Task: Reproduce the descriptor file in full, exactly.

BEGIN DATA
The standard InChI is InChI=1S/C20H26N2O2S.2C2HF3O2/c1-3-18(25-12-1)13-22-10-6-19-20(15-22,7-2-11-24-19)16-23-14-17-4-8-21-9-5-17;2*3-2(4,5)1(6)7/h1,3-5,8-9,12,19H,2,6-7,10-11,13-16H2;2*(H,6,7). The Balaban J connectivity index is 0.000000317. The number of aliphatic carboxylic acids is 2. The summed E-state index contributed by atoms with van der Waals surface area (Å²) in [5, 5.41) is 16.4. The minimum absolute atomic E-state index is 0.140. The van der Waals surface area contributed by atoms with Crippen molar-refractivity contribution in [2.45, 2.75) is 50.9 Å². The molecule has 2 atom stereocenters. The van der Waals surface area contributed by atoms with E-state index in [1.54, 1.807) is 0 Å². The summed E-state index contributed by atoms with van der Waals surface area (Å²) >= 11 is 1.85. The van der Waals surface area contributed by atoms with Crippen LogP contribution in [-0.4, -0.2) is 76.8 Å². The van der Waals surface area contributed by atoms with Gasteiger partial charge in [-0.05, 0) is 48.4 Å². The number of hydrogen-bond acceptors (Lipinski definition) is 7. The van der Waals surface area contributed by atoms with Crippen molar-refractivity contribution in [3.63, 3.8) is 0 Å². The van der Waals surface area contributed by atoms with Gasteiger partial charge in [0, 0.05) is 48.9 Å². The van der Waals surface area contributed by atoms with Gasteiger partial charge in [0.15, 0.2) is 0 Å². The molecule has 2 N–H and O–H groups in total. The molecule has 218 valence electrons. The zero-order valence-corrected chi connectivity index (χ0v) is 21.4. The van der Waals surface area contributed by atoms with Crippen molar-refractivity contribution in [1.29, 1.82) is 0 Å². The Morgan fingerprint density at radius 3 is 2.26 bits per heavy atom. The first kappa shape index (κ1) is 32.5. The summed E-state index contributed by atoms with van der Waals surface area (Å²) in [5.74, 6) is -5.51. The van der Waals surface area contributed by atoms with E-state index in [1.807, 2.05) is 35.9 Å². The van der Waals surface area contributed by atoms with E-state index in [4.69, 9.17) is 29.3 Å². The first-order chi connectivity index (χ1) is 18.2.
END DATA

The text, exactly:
The standard InChI is InChI=1S/C20H26N2O2S.2C2HF3O2/c1-3-18(25-12-1)13-22-10-6-19-20(15-22,7-2-11-24-19)16-23-14-17-4-8-21-9-5-17;2*3-2(4,5)1(6)7/h1,3-5,8-9,12,19H,2,6-7,10-11,13-16H2;2*(H,6,7). The Balaban J connectivity index is 0.000000317. The number of aliphatic carboxylic acids is 2. The summed E-state index contributed by atoms with van der Waals surface area (Å²) in [5, 5.41) is 16.4. The minimum absolute atomic E-state index is 0.140. The van der Waals surface area contributed by atoms with Crippen molar-refractivity contribution in [2.45, 2.75) is 50.9 Å². The molecule has 2 atom stereocenters. The van der Waals surface area contributed by atoms with E-state index in [1.54, 1.807) is 0 Å². The summed E-state index contributed by atoms with van der Waals surface area (Å²) >= 11 is 1.85. The van der Waals surface area contributed by atoms with Crippen LogP contribution in [-0.4, -0.2) is 76.8 Å². The van der Waals surface area contributed by atoms with Gasteiger partial charge in [-0.05, 0) is 48.4 Å². The number of hydrogen-bond acceptors (Lipinski definition) is 7. The van der Waals surface area contributed by atoms with Crippen molar-refractivity contribution in [3.63, 3.8) is 0 Å². The van der Waals surface area contributed by atoms with Gasteiger partial charge in [0, 0.05) is 48.9 Å². The van der Waals surface area contributed by atoms with Gasteiger partial charge in [0.15, 0.2) is 0 Å². The molecule has 2 N–H and O–H groups in total. The molecule has 218 valence electrons. The zero-order valence-corrected chi connectivity index (χ0v) is 21.4. The van der Waals surface area contributed by atoms with Crippen molar-refractivity contribution in [1.29, 1.82) is 0 Å². The Morgan fingerprint density at radius 3 is 2.26 bits per heavy atom. The first kappa shape index (κ1) is 32.5. The summed E-state index contributed by atoms with van der Waals surface area (Å²) in [5.74, 6) is -5.51. The van der Waals surface area contributed by atoms with E-state index in [1.807, 2.05) is 35.9 Å². The van der Waals surface area contributed by atoms with E-state index in [4.69, 9.17) is 29.3 Å². The first-order chi connectivity index (χ1) is 18.2.